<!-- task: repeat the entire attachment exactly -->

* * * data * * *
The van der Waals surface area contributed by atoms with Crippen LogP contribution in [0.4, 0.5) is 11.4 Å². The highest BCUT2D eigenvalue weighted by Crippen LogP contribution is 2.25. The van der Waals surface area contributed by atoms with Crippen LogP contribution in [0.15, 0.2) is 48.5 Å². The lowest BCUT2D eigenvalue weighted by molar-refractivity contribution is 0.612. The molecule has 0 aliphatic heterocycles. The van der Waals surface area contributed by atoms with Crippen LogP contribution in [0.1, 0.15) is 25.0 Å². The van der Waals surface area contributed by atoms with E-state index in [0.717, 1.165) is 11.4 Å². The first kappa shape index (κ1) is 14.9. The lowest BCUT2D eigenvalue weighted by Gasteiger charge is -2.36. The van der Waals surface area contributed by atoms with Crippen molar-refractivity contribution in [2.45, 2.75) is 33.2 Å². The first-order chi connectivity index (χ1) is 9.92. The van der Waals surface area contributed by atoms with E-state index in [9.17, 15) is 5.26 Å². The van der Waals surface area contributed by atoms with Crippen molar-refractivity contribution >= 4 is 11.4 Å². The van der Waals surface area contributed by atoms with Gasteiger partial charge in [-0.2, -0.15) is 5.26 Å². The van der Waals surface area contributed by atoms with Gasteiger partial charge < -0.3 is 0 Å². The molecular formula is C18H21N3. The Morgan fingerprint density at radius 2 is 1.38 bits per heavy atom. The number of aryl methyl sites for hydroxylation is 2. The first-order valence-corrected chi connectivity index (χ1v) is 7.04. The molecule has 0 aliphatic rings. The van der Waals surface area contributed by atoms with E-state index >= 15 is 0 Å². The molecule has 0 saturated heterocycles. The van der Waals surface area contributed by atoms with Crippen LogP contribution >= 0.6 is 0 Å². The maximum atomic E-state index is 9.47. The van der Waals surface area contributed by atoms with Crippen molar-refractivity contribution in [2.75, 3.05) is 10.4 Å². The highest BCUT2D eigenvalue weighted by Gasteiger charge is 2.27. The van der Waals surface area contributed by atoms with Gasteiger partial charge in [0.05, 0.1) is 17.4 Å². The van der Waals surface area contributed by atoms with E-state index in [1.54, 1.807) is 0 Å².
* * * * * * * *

The van der Waals surface area contributed by atoms with Crippen LogP contribution in [0.4, 0.5) is 11.4 Å². The highest BCUT2D eigenvalue weighted by Crippen LogP contribution is 2.25. The van der Waals surface area contributed by atoms with Crippen LogP contribution in [0.15, 0.2) is 48.5 Å². The lowest BCUT2D eigenvalue weighted by molar-refractivity contribution is 0.612. The molecule has 0 aliphatic heterocycles. The van der Waals surface area contributed by atoms with Crippen LogP contribution in [0.1, 0.15) is 25.0 Å². The van der Waals surface area contributed by atoms with E-state index in [0.717, 1.165) is 11.4 Å². The first kappa shape index (κ1) is 14.9. The lowest BCUT2D eigenvalue weighted by Gasteiger charge is -2.36. The van der Waals surface area contributed by atoms with Crippen molar-refractivity contribution in [2.45, 2.75) is 33.2 Å². The first-order chi connectivity index (χ1) is 9.92. The van der Waals surface area contributed by atoms with E-state index in [9.17, 15) is 5.26 Å². The van der Waals surface area contributed by atoms with Crippen molar-refractivity contribution >= 4 is 11.4 Å². The van der Waals surface area contributed by atoms with Gasteiger partial charge in [-0.2, -0.15) is 5.26 Å². The van der Waals surface area contributed by atoms with Gasteiger partial charge < -0.3 is 0 Å². The molecular formula is C18H21N3. The Morgan fingerprint density at radius 2 is 1.38 bits per heavy atom. The number of aryl methyl sites for hydroxylation is 2. The first-order valence-corrected chi connectivity index (χ1v) is 7.04. The molecule has 0 aliphatic rings. The van der Waals surface area contributed by atoms with E-state index >= 15 is 0 Å². The molecule has 0 saturated heterocycles. The van der Waals surface area contributed by atoms with Crippen LogP contribution >= 0.6 is 0 Å². The maximum atomic E-state index is 9.47. The van der Waals surface area contributed by atoms with Crippen molar-refractivity contribution in [2.75, 3.05) is 10.4 Å². The highest BCUT2D eigenvalue weighted by Gasteiger charge is 2.27. The van der Waals surface area contributed by atoms with Gasteiger partial charge in [0.05, 0.1) is 17.4 Å². The van der Waals surface area contributed by atoms with E-state index in [1.54, 1.807) is 0 Å².